Along with diet and exercise, people living with diabetes often need to take medication or insulin to keep their blood glucose levels in their target range and meet blood pressure and cholesterol targets. In those with type 1 diabetes, their pancreas doesn’t produce insulin, so they’ll require insulin to be administered, whether through multiple daily injections or insulin pump therapy. Some people with type 2 diabetes can control their blood glucose levels through diet and exercise, but many need to take medications such as insulin or blood glucose–lowering medications. Work with your loved one’s healthcare team to ensure you fully understand their medication regimen, including the dosage and the timing of administration.
4. Daily Blood Glucose Monitoring
Routine blood glucose monitoring is an essential—yet often neglected—pillar of diabetes management. According to a large international study, self-monitoring of blood glucose (SMBG) adherence rates are as low as 44% for adults with type 1 diabetes and 24% for adults with type 2 diabetes. While it’s easy to let a check or two slip because you and your loved one are out and about or have a particularly busy day, it’s important to make blood glucose monitoring a priority.
A simple, easy-to-use monitor can make all the difference in your ability to keep up with your loved one’s monitoring schedule. If you’re looking for a quick, simple, and accurate way to monitor blood glucose levels, you might consider trying an automatic blood glucose monitor (ABGM), such as the POGO Automatic® Monitor, which allows for automatic lancing and blood collection with the press of a button. With an ABGM, you won’t be needing to haul around separate test strips and lancets wherever you go. Simply press the button, get your results, and you’re good to POGO.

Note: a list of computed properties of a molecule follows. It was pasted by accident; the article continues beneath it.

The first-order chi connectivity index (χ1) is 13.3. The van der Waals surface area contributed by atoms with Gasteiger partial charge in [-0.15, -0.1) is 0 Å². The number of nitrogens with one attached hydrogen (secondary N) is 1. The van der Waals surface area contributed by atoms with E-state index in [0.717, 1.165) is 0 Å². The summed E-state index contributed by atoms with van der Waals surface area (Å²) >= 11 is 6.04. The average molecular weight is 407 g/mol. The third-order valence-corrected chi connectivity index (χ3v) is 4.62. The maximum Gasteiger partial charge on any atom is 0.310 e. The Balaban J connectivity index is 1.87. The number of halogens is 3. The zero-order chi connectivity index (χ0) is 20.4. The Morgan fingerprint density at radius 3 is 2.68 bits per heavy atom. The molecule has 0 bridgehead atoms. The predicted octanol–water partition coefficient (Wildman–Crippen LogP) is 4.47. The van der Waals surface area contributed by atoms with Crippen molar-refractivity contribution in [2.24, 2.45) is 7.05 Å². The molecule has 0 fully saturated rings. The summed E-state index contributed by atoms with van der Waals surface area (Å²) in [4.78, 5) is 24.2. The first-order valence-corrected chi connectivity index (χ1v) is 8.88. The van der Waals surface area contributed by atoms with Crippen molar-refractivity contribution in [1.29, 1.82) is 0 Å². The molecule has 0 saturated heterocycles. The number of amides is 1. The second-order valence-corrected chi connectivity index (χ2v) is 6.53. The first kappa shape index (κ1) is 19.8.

For more detailed information on the pillars of diabetes management, you can take advantage of trusted online resources, such as those from the American Diabetes Association.
Take a Diabetes Management Education ClassDepending on the level of support your loved one needs, you may want to find resources that provide more detailed—or even personalized—guidance beyond the diabetes management basics you can find online. Diabetes education programs are led by certified diabetes care education specialists (CDCESs) and are designed to help you gain the knowledge and confidence you need to help your loved one thrive with diabetes.